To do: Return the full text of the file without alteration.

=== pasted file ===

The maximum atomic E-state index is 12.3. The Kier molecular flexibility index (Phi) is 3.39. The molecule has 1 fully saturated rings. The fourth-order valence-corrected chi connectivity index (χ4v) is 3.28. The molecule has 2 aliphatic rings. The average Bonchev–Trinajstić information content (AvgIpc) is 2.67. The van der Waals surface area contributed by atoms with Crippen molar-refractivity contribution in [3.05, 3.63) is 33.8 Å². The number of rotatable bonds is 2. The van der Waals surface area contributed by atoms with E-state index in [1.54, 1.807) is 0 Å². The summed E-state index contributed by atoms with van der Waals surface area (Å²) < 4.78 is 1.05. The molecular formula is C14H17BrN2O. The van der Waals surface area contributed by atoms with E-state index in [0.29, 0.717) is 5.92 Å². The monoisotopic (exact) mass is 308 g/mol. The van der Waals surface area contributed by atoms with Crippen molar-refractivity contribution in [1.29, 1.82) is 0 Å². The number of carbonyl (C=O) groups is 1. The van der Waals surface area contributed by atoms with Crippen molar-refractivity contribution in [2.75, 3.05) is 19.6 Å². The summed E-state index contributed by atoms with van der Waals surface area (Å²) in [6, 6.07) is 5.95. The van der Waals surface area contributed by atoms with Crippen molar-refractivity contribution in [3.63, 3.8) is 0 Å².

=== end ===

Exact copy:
The maximum atomic E-state index is 12.3. The Kier molecular flexibility index (Phi) is 3.39. The molecule has 1 fully saturated rings. The fourth-order valence-corrected chi connectivity index (χ4v) is 3.28. The molecule has 2 aliphatic rings. The average Bonchev–Trinajstić information content (AvgIpc) is 2.67. The van der Waals surface area contributed by atoms with Crippen molar-refractivity contribution in [3.05, 3.63) is 33.8 Å². The number of rotatable bonds is 2. The van der Waals surface area contributed by atoms with E-state index in [1.54, 1.807) is 0 Å². The summed E-state index contributed by atoms with van der Waals surface area (Å²) < 4.78 is 1.05. The molecular formula is C14H17BrN2O. The van der Waals surface area contributed by atoms with E-state index in [0.29, 0.717) is 5.92 Å². The monoisotopic (exact) mass is 308 g/mol. The van der Waals surface area contributed by atoms with Crippen molar-refractivity contribution in [1.29, 1.82) is 0 Å². The number of carbonyl (C=O) groups is 1. The van der Waals surface area contributed by atoms with Crippen molar-refractivity contribution in [2.75, 3.05) is 19.6 Å². The summed E-state index contributed by atoms with van der Waals surface area (Å²) in [6, 6.07) is 5.95. The van der Waals surface area contributed by atoms with Crippen molar-refractivity contribution in [3.63, 3.8) is 0 Å².